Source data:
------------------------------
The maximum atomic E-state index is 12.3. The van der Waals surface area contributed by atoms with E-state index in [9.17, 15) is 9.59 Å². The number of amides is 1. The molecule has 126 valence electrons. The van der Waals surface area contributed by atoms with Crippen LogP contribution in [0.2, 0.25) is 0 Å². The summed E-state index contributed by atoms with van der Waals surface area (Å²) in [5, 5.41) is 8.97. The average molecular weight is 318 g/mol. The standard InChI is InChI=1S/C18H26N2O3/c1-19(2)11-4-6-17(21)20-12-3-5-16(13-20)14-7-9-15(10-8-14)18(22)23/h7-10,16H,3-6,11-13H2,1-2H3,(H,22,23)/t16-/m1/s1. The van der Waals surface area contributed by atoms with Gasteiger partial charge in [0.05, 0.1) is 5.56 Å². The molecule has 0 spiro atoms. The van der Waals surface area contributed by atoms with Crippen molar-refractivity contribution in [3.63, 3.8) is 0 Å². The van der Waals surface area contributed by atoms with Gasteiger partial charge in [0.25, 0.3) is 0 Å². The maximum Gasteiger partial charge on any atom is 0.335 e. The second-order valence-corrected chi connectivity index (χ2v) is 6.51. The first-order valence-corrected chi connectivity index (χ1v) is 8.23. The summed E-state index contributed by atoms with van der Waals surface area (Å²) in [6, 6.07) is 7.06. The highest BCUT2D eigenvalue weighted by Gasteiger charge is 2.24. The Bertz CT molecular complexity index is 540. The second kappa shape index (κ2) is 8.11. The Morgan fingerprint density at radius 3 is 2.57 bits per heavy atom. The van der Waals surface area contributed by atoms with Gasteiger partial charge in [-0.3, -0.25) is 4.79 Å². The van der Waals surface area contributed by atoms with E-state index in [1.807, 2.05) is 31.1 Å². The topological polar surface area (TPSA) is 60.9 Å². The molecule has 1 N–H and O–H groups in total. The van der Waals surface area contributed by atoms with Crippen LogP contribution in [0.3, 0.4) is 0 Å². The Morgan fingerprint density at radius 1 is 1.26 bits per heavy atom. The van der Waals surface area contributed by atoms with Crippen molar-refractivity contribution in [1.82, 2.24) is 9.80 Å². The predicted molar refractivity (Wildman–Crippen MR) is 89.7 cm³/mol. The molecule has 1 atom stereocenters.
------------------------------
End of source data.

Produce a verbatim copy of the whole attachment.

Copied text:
The maximum atomic E-state index is 12.3. The van der Waals surface area contributed by atoms with E-state index in [9.17, 15) is 9.59 Å². The number of amides is 1. The molecule has 126 valence electrons. The van der Waals surface area contributed by atoms with Crippen LogP contribution in [0.2, 0.25) is 0 Å². The summed E-state index contributed by atoms with van der Waals surface area (Å²) in [5, 5.41) is 8.97. The average molecular weight is 318 g/mol. The standard InChI is InChI=1S/C18H26N2O3/c1-19(2)11-4-6-17(21)20-12-3-5-16(13-20)14-7-9-15(10-8-14)18(22)23/h7-10,16H,3-6,11-13H2,1-2H3,(H,22,23)/t16-/m1/s1. The van der Waals surface area contributed by atoms with Gasteiger partial charge in [0.05, 0.1) is 5.56 Å². The molecule has 0 spiro atoms. The van der Waals surface area contributed by atoms with Crippen molar-refractivity contribution in [3.63, 3.8) is 0 Å². The van der Waals surface area contributed by atoms with Gasteiger partial charge in [0.25, 0.3) is 0 Å². The maximum Gasteiger partial charge on any atom is 0.335 e. The second-order valence-corrected chi connectivity index (χ2v) is 6.51. The first-order valence-corrected chi connectivity index (χ1v) is 8.23. The summed E-state index contributed by atoms with van der Waals surface area (Å²) in [6, 6.07) is 7.06. The highest BCUT2D eigenvalue weighted by Gasteiger charge is 2.24. The Bertz CT molecular complexity index is 540. The second kappa shape index (κ2) is 8.11. The Morgan fingerprint density at radius 3 is 2.57 bits per heavy atom. The van der Waals surface area contributed by atoms with Gasteiger partial charge in [-0.3, -0.25) is 4.79 Å². The van der Waals surface area contributed by atoms with E-state index in [1.807, 2.05) is 31.1 Å². The topological polar surface area (TPSA) is 60.9 Å². The molecule has 1 N–H and O–H groups in total. The van der Waals surface area contributed by atoms with Crippen LogP contribution in [0.3, 0.4) is 0 Å². The Morgan fingerprint density at radius 1 is 1.26 bits per heavy atom. The van der Waals surface area contributed by atoms with Crippen molar-refractivity contribution in [1.82, 2.24) is 9.80 Å². The predicted molar refractivity (Wildman–Crippen MR) is 89.7 cm³/mol. The molecule has 1 atom stereocenters.